Whisky prices may never go back down again. Personally, I think this is a certainty because, like the Bordeaux market, there are other people out there willing to pay. Just because we're getting priced out doesn't mean that whisky isn't advancing into an entirely different socio-economic bracket, rife with money and the ability to throw it around at will. I haven't gone into much detail here, simply because I'm writing this while eating cereal before work – I don't have much time for specifics right now. However, I've been listening to Ralph talk about the changes in Bordeaux over the last two decades and it all sounds very familiar. It sounds exactly like what's happening in the whisky business. The same changes, the same complaints, and the same end result.

Bordeaux prices are more expensive than ever. No going back.

-David Driscoll


Bowmore Tasting in SF Cancelled

Due to illness our Bowmore representitive will not be able to make the tasting tonight in San Francisco. We as a retailer cannot pour the spirits ourselves as stated in California law, so unfortunately we will have to cancel tonight's tasting in San Francisco. Sorry for any inconvenience.

-David Driscoll


Introducing Our New Handy-Dandy Whisky Brochure

After such great adventures and fantastic visits with so many friendly and interesting Scottish whisky producers, we thought we should go one step beyond the blog this year. We wanted to do something in print that was easy to understand and could reach a broader audience than the already initiated. We decided to write a big, fat brochure, fresh with color photos and descriptions of where we went, who we met, and what we bought. For those of you who don't shop locally here in-store and don't get our mailers, I've attached a PDF version here that you can download and read at your own leisure.

This document breaks down single malt whisky, why single casks are different, and how we look for barrels while we're traveling. I would appreciate any feedback as well. I'm always hoping to come across as easy-to-understand and clear, so hopefully we accomplished that our first time around.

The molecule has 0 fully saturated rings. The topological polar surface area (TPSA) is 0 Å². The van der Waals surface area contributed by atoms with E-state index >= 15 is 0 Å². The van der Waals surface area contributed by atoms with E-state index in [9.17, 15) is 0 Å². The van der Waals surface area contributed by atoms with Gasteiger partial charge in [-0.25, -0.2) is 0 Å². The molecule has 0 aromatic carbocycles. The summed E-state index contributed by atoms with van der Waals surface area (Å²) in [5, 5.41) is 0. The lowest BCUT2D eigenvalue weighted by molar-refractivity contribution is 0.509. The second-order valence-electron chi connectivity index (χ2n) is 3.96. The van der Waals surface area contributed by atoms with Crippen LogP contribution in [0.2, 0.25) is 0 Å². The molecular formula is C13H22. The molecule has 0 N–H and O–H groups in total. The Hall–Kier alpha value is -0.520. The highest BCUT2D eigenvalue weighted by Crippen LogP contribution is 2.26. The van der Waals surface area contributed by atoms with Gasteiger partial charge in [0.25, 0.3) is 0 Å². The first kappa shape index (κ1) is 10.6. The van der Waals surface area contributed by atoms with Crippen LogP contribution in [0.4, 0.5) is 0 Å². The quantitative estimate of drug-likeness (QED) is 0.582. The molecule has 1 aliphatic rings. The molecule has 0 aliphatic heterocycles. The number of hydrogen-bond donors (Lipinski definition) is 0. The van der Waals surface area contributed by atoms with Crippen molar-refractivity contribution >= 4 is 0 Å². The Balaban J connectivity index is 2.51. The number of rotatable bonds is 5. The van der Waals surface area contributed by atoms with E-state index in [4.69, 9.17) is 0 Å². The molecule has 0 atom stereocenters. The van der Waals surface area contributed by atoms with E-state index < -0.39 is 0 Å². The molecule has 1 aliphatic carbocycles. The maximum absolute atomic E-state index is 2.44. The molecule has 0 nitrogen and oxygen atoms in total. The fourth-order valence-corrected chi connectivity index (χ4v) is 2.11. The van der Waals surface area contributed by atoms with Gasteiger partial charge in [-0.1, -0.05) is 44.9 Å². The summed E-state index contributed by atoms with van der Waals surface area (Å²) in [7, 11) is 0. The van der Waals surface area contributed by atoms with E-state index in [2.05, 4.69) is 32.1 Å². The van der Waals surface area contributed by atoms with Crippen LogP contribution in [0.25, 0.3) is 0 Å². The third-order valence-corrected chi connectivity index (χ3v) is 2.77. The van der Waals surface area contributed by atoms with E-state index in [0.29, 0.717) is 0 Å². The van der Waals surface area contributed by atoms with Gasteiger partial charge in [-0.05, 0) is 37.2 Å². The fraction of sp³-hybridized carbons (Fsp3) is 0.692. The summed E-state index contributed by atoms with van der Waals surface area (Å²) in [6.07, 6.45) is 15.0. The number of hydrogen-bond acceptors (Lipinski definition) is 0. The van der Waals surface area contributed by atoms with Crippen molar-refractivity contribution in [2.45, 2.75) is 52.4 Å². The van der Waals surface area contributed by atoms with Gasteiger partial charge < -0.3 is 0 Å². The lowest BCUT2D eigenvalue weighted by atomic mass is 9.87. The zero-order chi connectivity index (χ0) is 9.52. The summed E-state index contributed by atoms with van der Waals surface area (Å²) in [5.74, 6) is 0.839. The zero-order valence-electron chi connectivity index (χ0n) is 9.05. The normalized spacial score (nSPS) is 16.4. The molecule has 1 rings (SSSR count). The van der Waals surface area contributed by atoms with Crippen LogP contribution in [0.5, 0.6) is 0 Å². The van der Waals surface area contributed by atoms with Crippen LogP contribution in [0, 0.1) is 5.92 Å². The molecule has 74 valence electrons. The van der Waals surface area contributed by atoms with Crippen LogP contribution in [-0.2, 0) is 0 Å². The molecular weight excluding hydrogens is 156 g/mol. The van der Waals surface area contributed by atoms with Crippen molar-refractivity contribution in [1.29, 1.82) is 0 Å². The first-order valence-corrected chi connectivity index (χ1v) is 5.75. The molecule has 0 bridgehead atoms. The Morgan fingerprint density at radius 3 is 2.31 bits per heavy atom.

Let us know what you think!

Download the new 2012 K&L Whisky Brochure Here!

-David Driscoll


Business Before Pleasure, Ego Before Business

Sometimes change makes people upset - especially older people. I had my 33rd birthday yesterday and I'm definitely less comfortable with change than I was last year. That being said, I've learned to reign in my temper for any discomfort that change tends to cause because what good is anger going to do? Instead of going ballistic last weekend when we got to the movie theater 45 minutes early only to find that Lincoln was already full, I didn't let it phase me. That's how it works these days. You've gotta get there hours ahead of time to hold down a seat. When I found out recently that Jack in the Box no longer sells carrot cake (and hasn't for some time, I guess), I didn't take it out on the attendant. I just said, "oh, bummer."

That's not always what happens, however. Not everyone has trained themselves to deal with change, especially booze customers. Not the guy who had been buying handles of Ballantine's from us for ten years ("I'm sorry, sir, that's not really our deal anymore"). Not the guy who's stopping in to look for Bombay Sapphire ("What the hell kind of liquor store is this that you don't have Sapphire?"). Not the guy who got the email earlier in the day, only to drive over and find it's all sold out ("But I just got that email earlier this morning!!!!"). The booze world is changing. It's always been in flux, but today's boutique market is a far cry from what most shoppers are used to seeing. Niche products, smaller producers, and online inventory with will call ordering? What the heck happened to to stopping by for a fifth of Jack?

No subject is more sensitive, however, than the Pappy Van Winkle supply. "I remember when I could just walk into K&L and get it whenever I felt like it!" Those were heady days, indeed. When those days suddenly came to an end back in 2010, things got a little tense around the store – for me included. I was so caught off guard by the reduced allocations we received for Pappy Van Winkle that year that I didn't know what to do. I was really upset. Partially because I knew my customers were going to freak out. Partially because I thought we deserved more. Partially because it was such a smaller number than it had ever been previously. In 2010, however, I had not trained myself properly for change. I still spoke with my ego first. I cared more about my needs than about K&L's business. I fired off one humdinger of an email.

As our insider email list has grown over the years I've come to realize that not everyone on it actually shops at K&L. There are plenty of industry people who have added their emails as a way to keep tabs on what we're doing. So when my ego got the best of me and I vented my frustration about the situation (I don't remember exactly what was said – something about "making me want to puke" and "looking forward to selling more Four Roses"), the dookie hit the fan. That email went viral. It circulated throughout the booze industry and it wound up in the inbox of every Buffalo Trace employee who mattered. It would become known around K&L as "The Sazerac Incident."